Video: How Nigeria is Dealing with its e-trash

With technology improving, there’s bound to be an increase in e-trash along the way. With developing countries like Nigeria being bombarded with old electronics, most of them have come up with solutions to deal with them. Ifeanyi Ochonogor founded E-Terra Technologies Limited, a company in Nigeria that sorts through electronic parts, pick out components to be properly thrown away or sold for profit, and help clean up for their communities.

Not only are they preventing from any hazardous chemicals from getting into their soil and natural resources, but they are demonstrating to their community of taking action against trash.

Article: Googly-Eyed Trash Eaters May Clean a Harbor Near You

While there is trash on land to pick-up, there is trash in our water ways that needs the attention. Plastic bottle, cigarette buds, and even tires flow along the water ways and into the ocean. Well in Baltimore, John Kellett decided to take action and clean up their ports and water ways by creating a water wheel at the end of Jones Falls River. It is solar- and hydro-powered, which promotes cleaner energy for a cleaner cause. Not only did it collect thousands of pounds of trash from the water way, but the public supports it to the point where John Kellett was able to create a second wheel.

For more of this story, click on this link:

http://news.nationalgeographic.com/2017/02/mr-trash-wheels-professor-trash-wheels-baltimore-harbor-ocean-trash-pickup/

I also found a video from NBC News about the water wheel that I suggest you should check it out.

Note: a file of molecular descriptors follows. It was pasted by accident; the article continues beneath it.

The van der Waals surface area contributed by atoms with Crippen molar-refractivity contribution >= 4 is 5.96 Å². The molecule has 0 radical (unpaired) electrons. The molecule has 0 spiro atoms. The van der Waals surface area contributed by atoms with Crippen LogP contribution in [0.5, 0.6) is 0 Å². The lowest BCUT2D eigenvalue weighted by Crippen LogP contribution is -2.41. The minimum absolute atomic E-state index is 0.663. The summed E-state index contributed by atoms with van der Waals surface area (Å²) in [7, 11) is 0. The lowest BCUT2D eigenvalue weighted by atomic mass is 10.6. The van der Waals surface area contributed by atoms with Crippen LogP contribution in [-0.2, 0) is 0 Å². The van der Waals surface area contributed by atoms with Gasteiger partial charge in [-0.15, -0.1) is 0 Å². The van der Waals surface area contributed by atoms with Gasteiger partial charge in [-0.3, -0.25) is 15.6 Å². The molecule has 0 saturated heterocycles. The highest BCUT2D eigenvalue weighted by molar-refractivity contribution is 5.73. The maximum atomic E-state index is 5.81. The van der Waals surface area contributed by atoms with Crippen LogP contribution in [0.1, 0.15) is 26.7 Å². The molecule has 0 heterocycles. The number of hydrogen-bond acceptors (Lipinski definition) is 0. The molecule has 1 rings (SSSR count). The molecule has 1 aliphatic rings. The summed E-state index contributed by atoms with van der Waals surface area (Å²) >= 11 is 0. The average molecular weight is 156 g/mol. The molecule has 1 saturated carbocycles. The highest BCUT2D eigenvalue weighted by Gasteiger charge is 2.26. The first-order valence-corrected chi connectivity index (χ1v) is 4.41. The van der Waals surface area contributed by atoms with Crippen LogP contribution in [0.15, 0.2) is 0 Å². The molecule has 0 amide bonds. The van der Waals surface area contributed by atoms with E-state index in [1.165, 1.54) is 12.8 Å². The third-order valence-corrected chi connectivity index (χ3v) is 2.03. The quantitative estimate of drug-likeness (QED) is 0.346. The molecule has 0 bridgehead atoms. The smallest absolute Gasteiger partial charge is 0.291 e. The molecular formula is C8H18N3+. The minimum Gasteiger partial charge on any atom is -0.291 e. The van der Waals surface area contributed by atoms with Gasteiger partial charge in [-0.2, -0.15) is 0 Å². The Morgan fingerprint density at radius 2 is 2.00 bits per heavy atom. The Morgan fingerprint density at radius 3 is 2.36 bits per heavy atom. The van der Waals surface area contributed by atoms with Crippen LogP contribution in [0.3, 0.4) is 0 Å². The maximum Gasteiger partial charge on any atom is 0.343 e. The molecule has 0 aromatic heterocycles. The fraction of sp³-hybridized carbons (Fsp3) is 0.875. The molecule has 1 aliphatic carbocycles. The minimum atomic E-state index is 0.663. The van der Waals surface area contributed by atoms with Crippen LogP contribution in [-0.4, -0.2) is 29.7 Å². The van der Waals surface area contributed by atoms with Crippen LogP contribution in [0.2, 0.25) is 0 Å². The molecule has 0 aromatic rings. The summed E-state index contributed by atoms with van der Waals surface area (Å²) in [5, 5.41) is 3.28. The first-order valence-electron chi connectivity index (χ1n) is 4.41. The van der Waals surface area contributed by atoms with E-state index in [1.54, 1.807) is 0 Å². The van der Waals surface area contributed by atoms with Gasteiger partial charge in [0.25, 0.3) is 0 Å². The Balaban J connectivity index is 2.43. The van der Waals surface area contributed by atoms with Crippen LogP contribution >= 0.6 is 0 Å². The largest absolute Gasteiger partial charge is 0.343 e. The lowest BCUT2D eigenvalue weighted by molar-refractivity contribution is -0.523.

Article: Adidas creates swimwear range made from recycled ocean plastic as part of partnership with Parley for the Oceans

On July 14, 2016, I did a post about the upcoming problem of the amount of trash becoming greater than the population of fish with the current rate of disposed trash in the ocean. Cleaning up is one way, but what to do with it? Well recently, Adidas partnered up with Parley for Oceans to save marine life and clean water by creating swimwear range made from recycled ocean plastic, such as fishing nets.

This reminds me of a conversation that my dad and I had over the Christmas break while running at my grandma’s house in Colorado Springs.  We discussed using old t-shirts for building the backpacks.  My dad knows someone that has a business of taking someone’s old t-shirts and creating underwear for them (Kori Jock – La Vie en Orange). We can possibly do that with one of the designs of the Pick’n Run backpacks.

If you want to read on about the partnership between Adidas and Parley for Oceans, and their swimwear products, click on the link.

Time to Pimp up for Picking up Trash

There are invisible heroes, walking around the streets that you may not know about. They are the catadores. They go around cities, picking up trash off the streets and into their carroça, and then selling the trash at a very low price for a form of currency. Mundano, a graffiti artist and TED Fellow, created a project called “Pimp My Carroça” in order to promote the catadores through art and community.  He wants people to recognize these heroes in not only Brazil, but around the world. Click on this link to listen to the whole video about Mundano’s inspiration in forming this worldwide project.

His project is actually very similar to what Pick’n Run is trying to do.

Giving e-Trash a Second Chance

Isidore Electronics Recycling, a recycling company and social enterprise, believes in giving e-trash a second chance. They have been creating jobs for incarcerated people, while at the same time trying to reduce the amount of e-trash that is increasingly going to the landfill (15% of waste is electronics, but 75% of the toxics produced in the landfill are from electronics). Their mission is “to save the planet and give back to society at the same time”

For more information about this company and what they do, click this link.